Low dose effects of bisphenol A on the developing mammary gland - Combining new web-based tools to identify reliable and relevant data for regulatory risk assessment
(English)Manuscript (preprint) (Other academic)
Background: Effects on the developing mammary gland have been repeatedly investigated and reported for bisphenol A (BPA) in experimental animals at doses close to or within human exposure range, and highlighted as being of potential concern to human health.
Objective: The present study provides a characterization of in vivo effects of BPA on the developing mammary gland in relation to the temporary tolerable daily intake (t-TDI), recently established by EFSA. The mammary gland data set was also used to explore the combined use of two different web-based tools for identifying sensitive and reliable data for risk assessment purposes.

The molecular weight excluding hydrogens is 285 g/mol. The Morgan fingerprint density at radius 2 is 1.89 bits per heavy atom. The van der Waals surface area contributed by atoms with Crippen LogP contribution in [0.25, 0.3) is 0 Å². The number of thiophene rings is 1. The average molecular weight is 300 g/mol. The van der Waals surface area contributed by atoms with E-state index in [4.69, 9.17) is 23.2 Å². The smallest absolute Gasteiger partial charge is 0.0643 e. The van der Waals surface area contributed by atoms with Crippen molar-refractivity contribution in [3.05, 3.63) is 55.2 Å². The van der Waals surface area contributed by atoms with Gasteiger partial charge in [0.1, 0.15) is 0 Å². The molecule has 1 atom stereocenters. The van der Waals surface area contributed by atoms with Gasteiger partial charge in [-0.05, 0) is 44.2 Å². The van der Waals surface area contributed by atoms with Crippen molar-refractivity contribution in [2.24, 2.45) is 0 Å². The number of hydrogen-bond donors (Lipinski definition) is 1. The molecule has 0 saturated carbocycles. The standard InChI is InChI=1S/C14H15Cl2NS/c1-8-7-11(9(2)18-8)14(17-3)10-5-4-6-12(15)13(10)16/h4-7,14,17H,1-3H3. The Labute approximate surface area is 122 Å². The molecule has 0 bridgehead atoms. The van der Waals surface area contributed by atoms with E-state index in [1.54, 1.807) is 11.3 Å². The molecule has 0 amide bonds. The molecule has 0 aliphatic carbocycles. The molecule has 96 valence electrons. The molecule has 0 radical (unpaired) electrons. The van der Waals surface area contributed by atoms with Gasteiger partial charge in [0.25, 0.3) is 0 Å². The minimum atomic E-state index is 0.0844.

Methods: The Health Assessment Workspace Collaborative (HAWC) was used for characterizing the mammary gland data in terms of type of effects investigated and reported and the distribution of these effects within the low dose range. The reliability of the mammary gland studies was evaluated using the Science in Risk Assessment and Policy (SciRAP) criteria. The results from HAWC and SciRAP were then combined to investigate whether there would be a shift in the type of effects reported and/or their distribution in the dose interval when considering only the studies judged as most reliable.
Results: No clear relationship could be identified between the reliability of the studies as assessed according to the SciRAP criteria and the type of mammary gland effects reported or their distribution within the low dose range, respectively.
Conclusions: The combined use of the HAWC and SciRAP tools would comprise a useful methodology for identifying reliable and sensitive information from in vivo toxicity studies of relevance to consider in the regulatory risk assessment process.
bisphenol A, mammary gland, low dose effects, reliability evaluation, health risk assessment, SciRAP, HAWC
Environmental Sciences Environmental Health and Occupational Health
Research subject Applied Environmental Science
IdentifiersURN: urn:nbn:se:su:diva-120328OAI: oai:DiVA.org:su-120328DiVA: diva2:851806